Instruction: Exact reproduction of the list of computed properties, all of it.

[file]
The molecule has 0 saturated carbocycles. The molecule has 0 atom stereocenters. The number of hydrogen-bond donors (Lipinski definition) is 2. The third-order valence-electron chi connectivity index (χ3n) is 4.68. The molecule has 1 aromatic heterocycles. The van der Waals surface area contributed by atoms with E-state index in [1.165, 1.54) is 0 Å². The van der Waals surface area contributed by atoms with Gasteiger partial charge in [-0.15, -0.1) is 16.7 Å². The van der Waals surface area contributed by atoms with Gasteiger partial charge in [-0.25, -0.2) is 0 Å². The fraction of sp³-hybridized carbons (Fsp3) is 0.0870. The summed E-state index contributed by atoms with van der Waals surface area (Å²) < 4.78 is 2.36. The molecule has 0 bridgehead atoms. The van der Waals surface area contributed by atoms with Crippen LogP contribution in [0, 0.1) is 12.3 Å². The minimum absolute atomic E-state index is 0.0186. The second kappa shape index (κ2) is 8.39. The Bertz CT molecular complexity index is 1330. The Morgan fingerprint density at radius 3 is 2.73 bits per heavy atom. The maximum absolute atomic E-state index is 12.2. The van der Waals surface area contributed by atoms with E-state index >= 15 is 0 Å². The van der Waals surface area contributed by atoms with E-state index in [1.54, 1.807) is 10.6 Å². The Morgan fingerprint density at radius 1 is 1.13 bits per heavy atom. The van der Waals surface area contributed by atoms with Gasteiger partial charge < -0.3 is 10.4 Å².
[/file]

The molecule has 0 saturated carbocycles. The molecule has 0 atom stereocenters. The number of hydrogen-bond donors (Lipinski definition) is 2. The third-order valence-electron chi connectivity index (χ3n) is 4.68. The molecule has 1 aromatic heterocycles. The van der Waals surface area contributed by atoms with E-state index in [1.165, 1.54) is 0 Å². The van der Waals surface area contributed by atoms with Gasteiger partial charge in [-0.15, -0.1) is 16.7 Å². The van der Waals surface area contributed by atoms with Gasteiger partial charge in [-0.25, -0.2) is 0 Å². The fraction of sp³-hybridized carbons (Fsp3) is 0.0870. The summed E-state index contributed by atoms with van der Waals surface area (Å²) < 4.78 is 2.36. The molecule has 0 bridgehead atoms. The van der Waals surface area contributed by atoms with Crippen LogP contribution in [0, 0.1) is 12.3 Å². The minimum absolute atomic E-state index is 0.0186. The second kappa shape index (κ2) is 8.39. The Bertz CT molecular complexity index is 1330. The Morgan fingerprint density at radius 3 is 2.73 bits per heavy atom. The maximum absolute atomic E-state index is 12.2. The van der Waals surface area contributed by atoms with E-state index >= 15 is 0 Å². The van der Waals surface area contributed by atoms with E-state index in [1.54, 1.807) is 10.6 Å². The Morgan fingerprint density at radius 1 is 1.13 bits per heavy atom. The van der Waals surface area contributed by atoms with Gasteiger partial charge < -0.3 is 10.4 Å².